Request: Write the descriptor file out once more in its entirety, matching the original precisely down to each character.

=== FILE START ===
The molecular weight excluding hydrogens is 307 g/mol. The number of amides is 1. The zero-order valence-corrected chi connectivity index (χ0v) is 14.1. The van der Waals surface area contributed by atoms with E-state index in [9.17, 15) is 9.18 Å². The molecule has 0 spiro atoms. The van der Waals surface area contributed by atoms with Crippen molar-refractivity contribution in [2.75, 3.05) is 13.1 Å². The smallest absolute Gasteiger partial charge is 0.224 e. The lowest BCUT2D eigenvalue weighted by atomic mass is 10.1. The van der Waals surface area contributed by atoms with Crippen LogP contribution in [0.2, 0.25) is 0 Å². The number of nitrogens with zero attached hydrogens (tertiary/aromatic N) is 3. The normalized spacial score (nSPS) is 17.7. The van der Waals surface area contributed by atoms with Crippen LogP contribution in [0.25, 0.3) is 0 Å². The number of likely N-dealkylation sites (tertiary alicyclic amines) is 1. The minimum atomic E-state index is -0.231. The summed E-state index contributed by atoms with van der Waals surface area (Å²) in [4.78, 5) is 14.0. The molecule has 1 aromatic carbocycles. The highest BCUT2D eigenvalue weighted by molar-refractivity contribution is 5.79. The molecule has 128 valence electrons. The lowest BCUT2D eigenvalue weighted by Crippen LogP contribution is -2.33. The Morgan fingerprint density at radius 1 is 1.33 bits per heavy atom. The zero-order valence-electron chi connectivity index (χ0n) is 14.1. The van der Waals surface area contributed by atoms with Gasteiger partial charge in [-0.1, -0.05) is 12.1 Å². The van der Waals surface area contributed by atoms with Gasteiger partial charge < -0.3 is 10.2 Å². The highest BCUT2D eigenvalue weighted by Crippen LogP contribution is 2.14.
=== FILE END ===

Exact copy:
The molecular weight excluding hydrogens is 307 g/mol. The number of amides is 1. The zero-order valence-corrected chi connectivity index (χ0v) is 14.1. The van der Waals surface area contributed by atoms with E-state index in [9.17, 15) is 9.18 Å². The molecule has 0 spiro atoms. The van der Waals surface area contributed by atoms with Crippen molar-refractivity contribution in [2.75, 3.05) is 13.1 Å². The smallest absolute Gasteiger partial charge is 0.224 e. The lowest BCUT2D eigenvalue weighted by atomic mass is 10.1. The van der Waals surface area contributed by atoms with Crippen LogP contribution in [0.2, 0.25) is 0 Å². The number of nitrogens with zero attached hydrogens (tertiary/aromatic N) is 3. The normalized spacial score (nSPS) is 17.7. The van der Waals surface area contributed by atoms with Crippen LogP contribution in [0.25, 0.3) is 0 Å². The number of likely N-dealkylation sites (tertiary alicyclic amines) is 1. The minimum atomic E-state index is -0.231. The summed E-state index contributed by atoms with van der Waals surface area (Å²) in [4.78, 5) is 14.0. The molecule has 1 aromatic carbocycles. The highest BCUT2D eigenvalue weighted by molar-refractivity contribution is 5.79. The molecule has 128 valence electrons. The lowest BCUT2D eigenvalue weighted by Crippen LogP contribution is -2.33. The Morgan fingerprint density at radius 1 is 1.33 bits per heavy atom. The zero-order valence-electron chi connectivity index (χ0n) is 14.1. The van der Waals surface area contributed by atoms with Gasteiger partial charge in [-0.1, -0.05) is 12.1 Å². The van der Waals surface area contributed by atoms with Gasteiger partial charge < -0.3 is 10.2 Å². The highest BCUT2D eigenvalue weighted by Crippen LogP contribution is 2.14.